Jó napot everyone !
Well, what can I say about this literary trip to Hungary that I just came back from ? I might as well say it now, I have mixed feelings at the moment : I don’t really know if I liked The dispossessed, by Szilárd Borbély, or if I didn’t appreciate it at all. A weird outcome for a book that landed in my hands almost accidentally, and that I finally finished after a (way too) long reading time.
The résumé was promising, advertising the story of a boy and his family in XXth century’s Hungary, which seemed to aggregate everything I am searching for with one book | one country : History, at a national but also at a human scale, with an immersion in the daily life of a foreign country and in a key period of its (re)construction. And though… I had a lot of difficulty interesting myself for this book ! Quaintly, the structure of the narrative reminded me of My First Sony’s. Indeed, the storytelling appears to be quite similar : we also follow a young boy relating his family’s background (with intrusions of his parents and grandparents’ memories, closely intricated to a global national souvenir). We also find the same rambling structure, non chronological, like a patchwork reassembling many years’s moments in disorder. There is even the same naive subjectivity in the narrator’s voice.
And yet, the final rendition is absolutely different – unfortunately, in a way that I liked less. The various passages aren’t really smoothly linked, sometimes they are a bit repetitive : we don’t really trace a thinking path that would lead from an event to the next with some logical bound, and it is more like a succession of short episodes, like a serial compilation. The sentences, instead of infinitely extend, are short and efficient : it also gives rhythm to the text, but it is more syncopated. The writing style as a whole particularly unsettled me : poetic at some places, elsewhere in the text it flirts with gore, with some really rough scenes. This alternation is totally appropriate for the subject – an unvarnished life story, illustrating a merciless reality – but didn’t help me to enjoy the text.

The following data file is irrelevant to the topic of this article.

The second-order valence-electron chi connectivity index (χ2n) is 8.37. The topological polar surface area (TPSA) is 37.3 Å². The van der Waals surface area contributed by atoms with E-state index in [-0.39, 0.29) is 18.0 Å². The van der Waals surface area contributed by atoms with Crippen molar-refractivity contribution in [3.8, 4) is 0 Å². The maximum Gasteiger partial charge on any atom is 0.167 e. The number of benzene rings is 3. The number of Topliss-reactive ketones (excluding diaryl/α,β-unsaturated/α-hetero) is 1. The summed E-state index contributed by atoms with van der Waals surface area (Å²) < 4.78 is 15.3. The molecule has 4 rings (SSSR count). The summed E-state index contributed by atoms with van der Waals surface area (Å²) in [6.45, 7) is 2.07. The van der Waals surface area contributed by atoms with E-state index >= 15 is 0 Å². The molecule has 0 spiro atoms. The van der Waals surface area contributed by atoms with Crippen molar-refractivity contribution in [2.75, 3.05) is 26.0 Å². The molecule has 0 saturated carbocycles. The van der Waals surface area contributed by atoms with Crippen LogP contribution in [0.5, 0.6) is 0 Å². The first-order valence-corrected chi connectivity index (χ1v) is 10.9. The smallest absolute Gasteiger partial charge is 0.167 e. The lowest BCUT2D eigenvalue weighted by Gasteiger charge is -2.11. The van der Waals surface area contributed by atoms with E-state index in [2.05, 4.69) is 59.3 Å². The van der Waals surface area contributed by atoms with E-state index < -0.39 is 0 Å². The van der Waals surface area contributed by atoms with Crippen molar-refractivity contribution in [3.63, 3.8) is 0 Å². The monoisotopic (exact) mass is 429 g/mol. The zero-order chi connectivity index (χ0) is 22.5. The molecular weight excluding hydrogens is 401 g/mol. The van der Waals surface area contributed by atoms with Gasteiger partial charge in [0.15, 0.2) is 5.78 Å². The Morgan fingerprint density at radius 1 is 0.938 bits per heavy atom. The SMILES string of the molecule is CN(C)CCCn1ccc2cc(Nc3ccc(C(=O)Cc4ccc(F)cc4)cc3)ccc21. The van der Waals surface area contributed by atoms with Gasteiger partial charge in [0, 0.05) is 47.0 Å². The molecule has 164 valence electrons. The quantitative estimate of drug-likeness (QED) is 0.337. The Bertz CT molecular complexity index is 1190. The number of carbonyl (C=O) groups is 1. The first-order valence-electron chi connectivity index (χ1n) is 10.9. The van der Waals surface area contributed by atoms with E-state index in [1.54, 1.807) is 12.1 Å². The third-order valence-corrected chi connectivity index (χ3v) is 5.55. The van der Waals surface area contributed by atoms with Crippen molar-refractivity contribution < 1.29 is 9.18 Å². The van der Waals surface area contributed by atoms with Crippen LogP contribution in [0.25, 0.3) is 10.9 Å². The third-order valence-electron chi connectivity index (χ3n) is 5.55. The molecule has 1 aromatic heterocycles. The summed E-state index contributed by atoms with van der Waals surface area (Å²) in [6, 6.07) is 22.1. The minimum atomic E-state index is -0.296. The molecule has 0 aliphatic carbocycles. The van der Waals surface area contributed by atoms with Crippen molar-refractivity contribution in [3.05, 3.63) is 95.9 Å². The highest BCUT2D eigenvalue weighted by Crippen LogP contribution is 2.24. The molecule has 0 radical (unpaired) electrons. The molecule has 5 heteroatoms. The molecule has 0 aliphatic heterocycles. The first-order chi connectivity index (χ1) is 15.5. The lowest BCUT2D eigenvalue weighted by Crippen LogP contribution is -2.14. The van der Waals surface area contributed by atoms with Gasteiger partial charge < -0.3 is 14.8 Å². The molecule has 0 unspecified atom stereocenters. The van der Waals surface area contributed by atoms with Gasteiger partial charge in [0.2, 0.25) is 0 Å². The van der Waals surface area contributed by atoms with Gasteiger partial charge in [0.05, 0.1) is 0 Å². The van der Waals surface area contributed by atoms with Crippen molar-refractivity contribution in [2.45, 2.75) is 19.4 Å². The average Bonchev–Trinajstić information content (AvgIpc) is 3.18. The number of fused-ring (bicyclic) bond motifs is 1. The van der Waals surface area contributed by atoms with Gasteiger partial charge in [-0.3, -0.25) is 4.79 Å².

Concerning the content, we are given a lot of very precise references to hungarian History and to the genuine life routine in this country’s villages during the past century, which is pretty interesting. We can thus discover a world of misery, of discrimination, of political and religious conflicts (the grandparents of the main character lived through two world wars that are very pregnant in the book), a sad and revolting world in which every single person has to fight to survive. The narrator is a likeable character, looking lucidly at his surroundings, suffering without complaining. In an unhealthy environment, caught between an alcoholic and absent father and a quite suicidal mother, he tries to go through life, reaching for adulthood. Our narrator has tics, doesn’t sleep well, is brutalized by his classmates, is afraid of letter j, is obsessed with prime numbers… In this multiplicity of details, we learn to like him, and we also discover more trouble people, deadlocked in their sordid and unchanging livings – Máli, Mémé Juszti…
I appreciated the ethnographic quality of this piece, and also the peculiar point of view brought in by the narrator. However, I didn’t really enjoy this read, and I had to compell myself to go through this book. At the end, I was nearly disgusted from it, not advancing in this dark and disenchanted story while unable to like the author’s style. Anyway, I know that a lot of people actually loved The dispossessed (which is why is decided to pick it in the first place), and even if I wouldn’t recommend this particular piece to have a start with hungarian literature, it will certainly please curious people willing to discover this country and the work of Szilárd Borbély (who is more reputed for his poetry). In brief, a reading that didn’t convince me (the first for this challenge !) but that I am really satisfied to have kept on going until its end, because it revealed a vision of Hungary that I didn’t suspect. Which, I guess, is a sufficient reason to read a book !
> BORBÉLY, Szilárd – La miséricorde des coeurs, Christian Bourgeois Éditeur – translated from Hungarian by Agnès Járfás.
> written listening to “Himnusz” .